Peter Aikman

Our aim - To maintain simple shelters in remote country for the use and benefit of all who love wild and lonely places.

I thought that I had better start by checking our credentials against NEMT's opinion of the SNH Wild Land Map. I am happy to find that in the N and NW areas where I mostly work, most of the 25 bothies that we look after in this wild and lonely place are indeed in the same blocks of "wild" land that SNH proposes.

Except that as already noted by NEMT, there is a ".... comparative lack of wild land in the islands and western coastal fringe.....and in the north".
Our own network also has bothies in these omitted areas - Skye, Raasay, The south end of Applecross, and in the Sutherland bogland. So at least we seem to agree on something. I'll come back to Skye later.

I have been a MBA volunteer for 6 years now, and have worked at 11 of the above 25 bothies, some several times, plus a few in other areas. I started when I was looking for some sort of voluntary work, preferably outdoors, but even then was sceptical about whether I would enjoy the work and the company. But I took the plunge, and had a great time digging a ditch while more experienced folk re-roofed a bothy in Wester Ross. It was interesting when one afternoon, they all sat down and had an area meeting, I hadn't realised that many of my fellow workers were members of various national committees, or else in charge of other bothies. I had an insight there and then into the workings of the organisation. I liked what I saw and heard, and realised that this type of work suited me. It got me into the hills without feeling I had to climb them, and the work part of it didn't seem like work.

Gradually I got more familiar with the workings of the MBA until 3 years ago there was some discussion about the lack of an effective Maintenance Organiser at one of the MBA's flagship bothies - Shenavall, again in Wester Ross - so I thought that this was the time to put my hand up. It was a big step to take. The bothy was in a run-down condition and part was dangerous and unusable.

I remember sitting just looking at the layout and the mess, thinking how on earth can I make anything of this. And then someone did a fire risk assessment which highlighted the lack of an escape route. That gave me more despair, until I had a flash of inspiration that involved taking down a wall and rebuilding it a few feet away - this would solve both problems at a stroke.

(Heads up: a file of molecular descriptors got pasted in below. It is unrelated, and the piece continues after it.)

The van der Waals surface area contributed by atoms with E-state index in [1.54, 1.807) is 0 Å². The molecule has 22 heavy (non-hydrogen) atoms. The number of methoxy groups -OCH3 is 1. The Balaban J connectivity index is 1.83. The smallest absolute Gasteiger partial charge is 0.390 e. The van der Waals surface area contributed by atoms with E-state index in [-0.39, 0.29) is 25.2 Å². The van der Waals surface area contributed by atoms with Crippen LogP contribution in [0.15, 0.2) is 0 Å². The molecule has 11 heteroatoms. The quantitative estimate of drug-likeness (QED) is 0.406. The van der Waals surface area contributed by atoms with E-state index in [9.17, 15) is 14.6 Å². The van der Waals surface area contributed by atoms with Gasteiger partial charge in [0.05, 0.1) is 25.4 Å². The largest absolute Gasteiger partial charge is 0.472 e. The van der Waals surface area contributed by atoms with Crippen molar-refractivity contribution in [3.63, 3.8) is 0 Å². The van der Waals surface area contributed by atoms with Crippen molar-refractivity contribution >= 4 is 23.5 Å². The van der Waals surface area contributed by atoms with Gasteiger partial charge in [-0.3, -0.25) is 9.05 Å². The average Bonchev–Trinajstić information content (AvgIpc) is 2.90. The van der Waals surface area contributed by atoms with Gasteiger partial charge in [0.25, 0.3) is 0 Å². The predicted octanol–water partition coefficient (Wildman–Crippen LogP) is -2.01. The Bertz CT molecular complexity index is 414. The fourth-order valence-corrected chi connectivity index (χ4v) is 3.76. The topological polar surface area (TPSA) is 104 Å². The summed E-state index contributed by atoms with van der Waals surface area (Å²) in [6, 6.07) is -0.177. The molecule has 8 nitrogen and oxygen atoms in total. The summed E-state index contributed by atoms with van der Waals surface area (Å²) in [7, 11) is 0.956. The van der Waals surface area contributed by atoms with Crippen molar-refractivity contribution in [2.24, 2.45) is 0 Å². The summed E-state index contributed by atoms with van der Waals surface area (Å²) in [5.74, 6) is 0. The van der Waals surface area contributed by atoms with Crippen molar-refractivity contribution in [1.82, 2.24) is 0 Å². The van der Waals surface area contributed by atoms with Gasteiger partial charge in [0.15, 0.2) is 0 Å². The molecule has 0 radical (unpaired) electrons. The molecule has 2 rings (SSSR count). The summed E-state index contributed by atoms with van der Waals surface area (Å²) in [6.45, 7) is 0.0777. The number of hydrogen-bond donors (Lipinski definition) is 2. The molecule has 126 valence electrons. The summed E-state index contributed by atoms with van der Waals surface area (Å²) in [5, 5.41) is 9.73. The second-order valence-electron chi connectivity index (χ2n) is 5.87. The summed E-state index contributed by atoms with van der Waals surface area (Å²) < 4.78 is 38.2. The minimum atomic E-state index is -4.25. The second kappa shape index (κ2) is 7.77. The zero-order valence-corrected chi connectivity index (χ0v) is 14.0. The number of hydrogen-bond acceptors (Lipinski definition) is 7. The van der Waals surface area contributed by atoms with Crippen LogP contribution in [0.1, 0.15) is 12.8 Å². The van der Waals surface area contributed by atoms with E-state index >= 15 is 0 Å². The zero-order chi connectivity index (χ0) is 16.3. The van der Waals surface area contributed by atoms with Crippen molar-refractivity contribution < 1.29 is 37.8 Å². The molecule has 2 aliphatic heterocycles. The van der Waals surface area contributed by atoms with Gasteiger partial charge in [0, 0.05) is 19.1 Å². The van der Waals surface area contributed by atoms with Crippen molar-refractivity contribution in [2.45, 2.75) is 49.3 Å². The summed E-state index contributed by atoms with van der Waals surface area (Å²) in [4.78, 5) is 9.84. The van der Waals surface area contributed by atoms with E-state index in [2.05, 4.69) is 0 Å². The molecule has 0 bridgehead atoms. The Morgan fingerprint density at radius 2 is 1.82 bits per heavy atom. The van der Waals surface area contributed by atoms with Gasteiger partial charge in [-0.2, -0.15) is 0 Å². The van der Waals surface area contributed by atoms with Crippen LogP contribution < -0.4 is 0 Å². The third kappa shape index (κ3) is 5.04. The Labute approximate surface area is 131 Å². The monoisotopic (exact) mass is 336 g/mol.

That started me on a three-year programme to transform the bothy, and that meant three workparties to organise. Another big step, each one involved -

Shenavall May 2013

Once there, pray for good weather - nothing better for morale. If the job is going well, then give the younger ones a day off to go and climb a hill. And feed them - we provided lunches, teas and snacks. It is another great morale booster to hear the cook shout "come and get it" then all sit down together. The good thing is that all volunteers are there because they want to, but some will be experienced and some will be newcomers. And starting from day 1 on site with this mix, they have to be quickly assessed and split up into little working groups. Running my own workparty I find it best not to give myself any particular job, as there will always be someone with a query about how to do something, or is there a tool, or which timber to use, etc etc. There will always be some improvisation, and maybe leaving something to come back to later.

So we have been working hard for 3 years. Volunteers have worked more than 200 person-days (put a cost on that! ) and MBA has spent around £3500 on materials. Remember that we don't own any bothies, the estates own them. By agreement we maintain them for use as bothies. Hopefully Shenavall is in a better and safer state, and can be left to tick over with a little bit of annual maintenance only.

You may see what we have done on three youtube videos:

And three years older I have now left Shenavall now in the care of a younger fit keen local chap. I have moved to a bothy not too far away, much easier to get to, easier to maintain, but not in such a spectacular situation. Never mind.

I mentioned Skye - I have got involved in a project for a new bothy in the south of the island, not on the wild land map.

Nevertheless it is in a SSSI of about 2.5sqkm, part of a much larger glen, to my layman's eye as wild as you can get, although we know from its history that the natural history of the area has been shaped very much by man's various activities over the last several centuries.

And because of the SSSI status, we have had to negotiate carefully with SNH as to what how where and when we may do things - including identifying by probe to find the ancient path to a nearby beach where we may offload and carry materials. It is an exciting prospect, and my small part is to attempt to raise HLF funding. Not something that MBA have done before, but this is why we have identified this as being a large one-off project with lots of heritage aspects. Watch this space!

Dalavil, Skye 2013

NEMT Front Page | Previous Page | Volume Index Page | Next Page | Journal Index Page

Please let the webmaster know if there are problems with viewing these pages or with the links they contain.